Saturday, August 25, 2018

Leonard Bernstein's Centennial

It's Saturday, August 25th.  The late, great composer Leonard Bernstein was born 100 years ago today.  The skies are overcast, light rain is falling and I had planned to cover up and take a walk outside.  That is, until I discovered that HBO is airing WEST SIDE STORY.  The Oscar winner for Best Picture of 1961 with Oscars also going to Rita Moreno for Best Supporting Actress and George Chakiris for Best Supporting Actor.  Based on the Broadway hit of the same name, this is one of my all-time favorite movie musical adaptations with that wonderful music by Leonard Bernstein and lyrics by Stephen Sondheim.
I've seen WEST SIDE STORY in revival theaters on a big screen and it always left me in awe.  If it was playing on a wide screen at a local theater right now, I'd pay full price to see it.  Visually, musically, the acting, the dancing, the direction, editing and other production values all make it a cinematic work of art.  I was a little boy when it was released nation-wide but I can still recall how popular it was.  Songs from the score such as "Tonight," "Maria," and "Something's Coming" were covered by top vocalists are getting lots of radio airplay.  The soundtrack was popular.  The times were right for its release.  We were in the turbulent, critical, early years of the Civil Rights movement.  Racial discord and white privilege run through the film's storyline.  Think of the white police lieutenant who bluntly states that he can get away with his racist comments because he's got a badge and the Puerto Ricans have nothing.  The cop doesn't care about brown immigrants.  The lovers, Tony and Maria, are separated when he is shot and killed by a rival gang member.  Tony quit his position as leader of the white gang to seek a new, non-violent life.  In loving Maria, he embraces racial harmony.  In the same decade not long after WEST SIDE STORY had won 10 Oscars, we would lose non-violent leaders we loved to a bullet from an assassin's gun.  President John F. Kennedy, Senator Robert F. Kennedy and Dr. Martin Luther King.  Again, WEST SIDE STORY was released in 1961.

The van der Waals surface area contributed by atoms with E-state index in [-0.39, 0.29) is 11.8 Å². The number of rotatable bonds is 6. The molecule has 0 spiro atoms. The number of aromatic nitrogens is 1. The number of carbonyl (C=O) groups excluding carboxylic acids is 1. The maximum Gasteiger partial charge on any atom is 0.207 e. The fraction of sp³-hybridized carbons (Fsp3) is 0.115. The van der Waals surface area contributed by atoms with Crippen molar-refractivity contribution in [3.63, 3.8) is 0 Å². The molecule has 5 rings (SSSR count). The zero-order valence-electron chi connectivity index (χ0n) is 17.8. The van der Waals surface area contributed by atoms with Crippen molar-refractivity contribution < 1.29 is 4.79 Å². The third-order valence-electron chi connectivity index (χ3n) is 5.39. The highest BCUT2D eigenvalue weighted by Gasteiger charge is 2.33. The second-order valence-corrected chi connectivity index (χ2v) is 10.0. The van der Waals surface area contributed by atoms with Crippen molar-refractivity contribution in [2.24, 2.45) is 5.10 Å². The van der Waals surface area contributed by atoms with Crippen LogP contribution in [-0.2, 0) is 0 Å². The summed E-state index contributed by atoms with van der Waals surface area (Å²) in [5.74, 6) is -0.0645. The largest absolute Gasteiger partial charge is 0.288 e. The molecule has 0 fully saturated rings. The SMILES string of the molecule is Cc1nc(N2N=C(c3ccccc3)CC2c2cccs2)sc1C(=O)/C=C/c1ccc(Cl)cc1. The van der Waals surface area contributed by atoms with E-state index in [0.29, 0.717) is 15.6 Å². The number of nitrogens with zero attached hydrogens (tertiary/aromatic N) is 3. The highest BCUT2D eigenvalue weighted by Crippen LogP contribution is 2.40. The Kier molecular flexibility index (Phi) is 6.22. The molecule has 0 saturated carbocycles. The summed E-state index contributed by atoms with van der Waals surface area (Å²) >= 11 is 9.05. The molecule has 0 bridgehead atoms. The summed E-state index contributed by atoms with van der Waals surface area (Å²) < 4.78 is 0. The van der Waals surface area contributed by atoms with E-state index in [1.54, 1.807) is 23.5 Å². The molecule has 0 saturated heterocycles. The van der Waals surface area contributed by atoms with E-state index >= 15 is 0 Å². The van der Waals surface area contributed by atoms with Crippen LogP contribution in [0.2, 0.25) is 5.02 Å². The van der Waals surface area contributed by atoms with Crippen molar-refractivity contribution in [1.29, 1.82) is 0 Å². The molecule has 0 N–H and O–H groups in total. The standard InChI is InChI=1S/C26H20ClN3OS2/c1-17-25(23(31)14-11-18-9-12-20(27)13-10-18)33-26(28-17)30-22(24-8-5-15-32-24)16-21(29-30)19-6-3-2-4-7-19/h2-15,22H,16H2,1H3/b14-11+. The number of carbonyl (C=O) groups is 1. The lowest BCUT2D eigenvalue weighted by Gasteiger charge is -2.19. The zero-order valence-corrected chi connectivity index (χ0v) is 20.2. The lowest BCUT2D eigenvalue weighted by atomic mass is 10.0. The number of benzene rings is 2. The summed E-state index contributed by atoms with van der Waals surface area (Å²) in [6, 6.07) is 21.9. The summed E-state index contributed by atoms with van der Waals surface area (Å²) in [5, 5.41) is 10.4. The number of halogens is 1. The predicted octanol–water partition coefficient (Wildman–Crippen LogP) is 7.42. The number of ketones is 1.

Fast forward to today.  A year ago, our fellow Americans were devastated.  A severe hurricane crippled Puerto Rico.  Electricity was out for months.  Puerto Ricans needed food, medical attention and other services.  Trump paid Puerto Rico little attention.  When he finally did fly over to speak to local politicians while press cameras were rolling, one of the first things he did was remind Puerto Rico that it owes us money.  Then, in casual wear, he tossed out rolls of paper towels to a crowd of Puerto Ricans as if the damage had been a minor leak from a washing machine in a basement.  He did not help at all in the clean-up or feeding effort.  He's not been back to Puerto Rico since.
With that in mind...enjoy the "America" number, still a showstopper, from WEST SIDE STORY.  Catch the great rhythm of Leonard Bernstein's memorable music -- and pay attention to how timely the Sondheim lyrics are in this age of Trump.

Never underestimate the power of the fine arts.  Thank you, Leonard Bernstein.

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